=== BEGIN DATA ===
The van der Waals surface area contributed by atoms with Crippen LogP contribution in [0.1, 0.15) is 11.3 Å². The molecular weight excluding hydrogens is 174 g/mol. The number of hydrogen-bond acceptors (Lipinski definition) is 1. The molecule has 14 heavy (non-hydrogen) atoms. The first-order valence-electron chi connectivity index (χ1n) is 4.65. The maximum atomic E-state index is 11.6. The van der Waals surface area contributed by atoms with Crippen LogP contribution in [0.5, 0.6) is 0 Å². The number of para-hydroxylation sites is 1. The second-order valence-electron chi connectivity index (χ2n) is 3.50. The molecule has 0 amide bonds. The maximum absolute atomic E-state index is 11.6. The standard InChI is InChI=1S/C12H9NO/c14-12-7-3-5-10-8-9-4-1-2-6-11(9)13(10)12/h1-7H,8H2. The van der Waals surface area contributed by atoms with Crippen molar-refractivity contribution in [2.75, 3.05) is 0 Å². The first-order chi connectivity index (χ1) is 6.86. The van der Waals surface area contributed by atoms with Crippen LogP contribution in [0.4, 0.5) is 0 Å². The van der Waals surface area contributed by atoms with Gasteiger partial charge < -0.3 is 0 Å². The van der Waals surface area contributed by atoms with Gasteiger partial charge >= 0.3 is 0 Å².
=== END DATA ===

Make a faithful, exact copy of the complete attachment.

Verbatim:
The van der Waals surface area contributed by atoms with Crippen LogP contribution in [0.1, 0.15) is 11.3 Å². The molecular weight excluding hydrogens is 174 g/mol. The number of hydrogen-bond acceptors (Lipinski definition) is 1. The molecule has 14 heavy (non-hydrogen) atoms. The first-order valence-electron chi connectivity index (χ1n) is 4.65. The maximum atomic E-state index is 11.6. The van der Waals surface area contributed by atoms with Crippen LogP contribution in [0.5, 0.6) is 0 Å². The number of para-hydroxylation sites is 1. The second-order valence-electron chi connectivity index (χ2n) is 3.50. The molecule has 0 amide bonds. The maximum absolute atomic E-state index is 11.6. The standard InChI is InChI=1S/C12H9NO/c14-12-7-3-5-10-8-9-4-1-2-6-11(9)13(10)12/h1-7H,8H2. The van der Waals surface area contributed by atoms with Crippen molar-refractivity contribution in [2.75, 3.05) is 0 Å². The first-order chi connectivity index (χ1) is 6.86. The van der Waals surface area contributed by atoms with Crippen LogP contribution in [0.4, 0.5) is 0 Å². The van der Waals surface area contributed by atoms with Gasteiger partial charge < -0.3 is 0 Å². The van der Waals surface area contributed by atoms with Gasteiger partial charge >= 0.3 is 0 Å².